11 Aug Shamallows, Uno, Nutella, Woodchucks, and the Wild West
We just dropped off our five-week French guest at the airport on Sunday. Felix came to us from a French family who has been exchanging with my husband’s family since my husband was in high school. My husband’s family hosted Felix’s dad and uncle back then. Then my husband’s sisters went to France. And since then, my sister-in-law has hosted several of Felix’s sisters and cousins. Now it was our turn. And who can say “no” to such a great opportunity for international interaction and learning? Certainly not me.
We introduced Felix to America with a big “Bonjour” at DIA and that was about the extent of French he got from us since none of us speak it. After awkwardly walking out of the airport with an overtired, stress-out, nervous to speak, 14-year-old kid who looked like a deer in the headlights, I had to remind myself and my kids “how would you feel if you just got off the plane to spend 5 weeks with a family you did not know and who did not speak English?” Felix pulled through like a champ though. He kinda had to. And that was what I think his parents intended. By the end of our time together, he had become one of the family. Our different cultures made for fun exchanges, and I hope we taught each other some things in the process. Here are a few of my musings . . .
1. Apparently “sham allows” is NOT French for marshmallows. Because marshmallow is apparently French for marshmallow. It’s one of those international words. Shamallow is just the way Felix used to pronounce marshmallow when he was a kid – it took us a while to figure that one out. And then we thought “shamallow” sounded way more cool and French-ish, so it became our new word. We found out that Felix loved roasting (and burning) shamallows, but that he had not had a S’more before. So while marshmallow roasting seemed an international delight, perhaps S’mores were not? Either that, or his family has deprived him all these years.
2. Uno can be played no matter what language. Numbers and colors are a great way to share a game without having to communicate too much. And apparently, they play it in France too. He knew the rules better than my kids. And I think this is where he started to get his confidence in speaking. He was far too competitive to let my kids take his turn by mistake or not pick up two cards if they didn’t say Uno. “No, no, no…” we would hear in a French accent from the backseat of our car. “It is not your turn!”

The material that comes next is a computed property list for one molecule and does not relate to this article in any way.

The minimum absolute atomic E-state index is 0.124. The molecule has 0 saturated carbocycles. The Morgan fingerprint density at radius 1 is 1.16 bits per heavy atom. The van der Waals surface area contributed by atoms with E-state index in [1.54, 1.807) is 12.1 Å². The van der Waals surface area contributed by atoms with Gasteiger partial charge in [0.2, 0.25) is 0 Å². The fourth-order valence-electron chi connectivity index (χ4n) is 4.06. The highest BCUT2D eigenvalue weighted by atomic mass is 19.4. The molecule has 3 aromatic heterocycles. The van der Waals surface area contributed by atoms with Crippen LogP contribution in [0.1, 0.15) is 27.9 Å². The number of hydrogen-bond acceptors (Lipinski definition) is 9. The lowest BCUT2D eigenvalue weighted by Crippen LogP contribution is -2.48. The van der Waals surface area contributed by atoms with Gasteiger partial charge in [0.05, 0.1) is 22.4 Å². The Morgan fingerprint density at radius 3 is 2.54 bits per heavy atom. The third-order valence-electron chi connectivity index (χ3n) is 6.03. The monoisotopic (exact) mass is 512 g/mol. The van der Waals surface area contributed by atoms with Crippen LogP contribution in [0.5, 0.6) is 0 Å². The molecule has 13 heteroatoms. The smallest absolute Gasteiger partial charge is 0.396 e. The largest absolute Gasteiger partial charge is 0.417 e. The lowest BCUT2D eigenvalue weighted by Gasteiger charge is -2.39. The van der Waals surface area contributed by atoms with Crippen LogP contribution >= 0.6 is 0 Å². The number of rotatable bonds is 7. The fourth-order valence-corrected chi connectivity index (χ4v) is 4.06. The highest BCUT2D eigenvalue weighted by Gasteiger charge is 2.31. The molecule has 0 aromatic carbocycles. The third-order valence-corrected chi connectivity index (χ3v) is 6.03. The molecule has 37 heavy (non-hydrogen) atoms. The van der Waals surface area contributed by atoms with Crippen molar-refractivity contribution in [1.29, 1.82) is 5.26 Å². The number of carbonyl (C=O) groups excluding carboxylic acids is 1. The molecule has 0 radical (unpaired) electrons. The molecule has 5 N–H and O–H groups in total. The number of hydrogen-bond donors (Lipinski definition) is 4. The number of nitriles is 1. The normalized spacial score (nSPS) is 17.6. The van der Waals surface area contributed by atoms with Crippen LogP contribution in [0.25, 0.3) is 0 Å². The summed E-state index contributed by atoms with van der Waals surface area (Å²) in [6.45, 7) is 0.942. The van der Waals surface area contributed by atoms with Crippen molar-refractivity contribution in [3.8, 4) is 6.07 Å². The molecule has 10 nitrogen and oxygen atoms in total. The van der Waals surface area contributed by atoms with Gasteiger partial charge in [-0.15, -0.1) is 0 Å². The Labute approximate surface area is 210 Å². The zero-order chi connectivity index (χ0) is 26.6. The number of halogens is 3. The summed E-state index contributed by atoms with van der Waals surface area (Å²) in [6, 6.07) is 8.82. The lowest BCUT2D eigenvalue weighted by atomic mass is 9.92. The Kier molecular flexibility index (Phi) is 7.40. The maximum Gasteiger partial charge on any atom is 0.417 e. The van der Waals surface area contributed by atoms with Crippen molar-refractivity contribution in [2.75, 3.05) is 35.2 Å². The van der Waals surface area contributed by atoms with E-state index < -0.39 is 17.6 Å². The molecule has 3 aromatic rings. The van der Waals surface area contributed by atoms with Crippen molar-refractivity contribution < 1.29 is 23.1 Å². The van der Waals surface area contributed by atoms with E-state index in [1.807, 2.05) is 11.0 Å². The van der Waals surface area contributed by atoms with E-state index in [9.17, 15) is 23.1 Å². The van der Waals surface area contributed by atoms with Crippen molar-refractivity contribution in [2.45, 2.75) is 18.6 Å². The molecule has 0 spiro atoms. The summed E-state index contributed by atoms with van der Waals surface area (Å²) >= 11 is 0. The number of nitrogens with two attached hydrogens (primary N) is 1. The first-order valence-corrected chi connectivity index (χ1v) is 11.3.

3. Nutella rocks in France. Felix came prepared with his “comfort food” – a giant jar of Nutella. To help him feel somewhat at home, I would go out and get a fresh baguette as often as I could. He showed my kids how he ate his Nutella, expertly slathering it on a piece of fresh baguette. They then dove in and did the same, all in the name of cultural learning and appreciation, of course.
4. “How much wood could a woodchuck chuck if a woodchuck could chuck wood” is a great tongue twister to practice the American accent with. He mastered it before he left. I am sure his parents will be so proud of him when he demonstrates his language prowess!
5. We still have the Wild West here in Colorado. And we’ve got the pictures to prove it. Just drop by Silverton on a sunny afternoon. Old 1800’s buildings, rumors and innuendo about Wyatt Earp, and you too can become an outlaw for the day. While I am not sure what Felix thought of his cowboy look, my kids deemed him “Woody,” and he played along well. A few days later while driving up to Summit County, I had the perfect opportunity to prove to him, it really was still the Wild West when we drove by some real cowboys in their chaps riding their horses in the field.
All in all, it was quite an adventure for Felix, and for us. Janelle and I take any opportunity to help kids learn more about the world. And that is what inspires us to do what we do here at Pack-n-Go Girls. So if you have the opportunity to host someone, take it. Maybe it’s hosting a British soccer camp coach for a week, or a friend of a friend traveling through in the summer, or an exchange student for a semester or year. And if that doesn’t work out, go read! There are some good global adventure books I know of that teach kids about the world . . .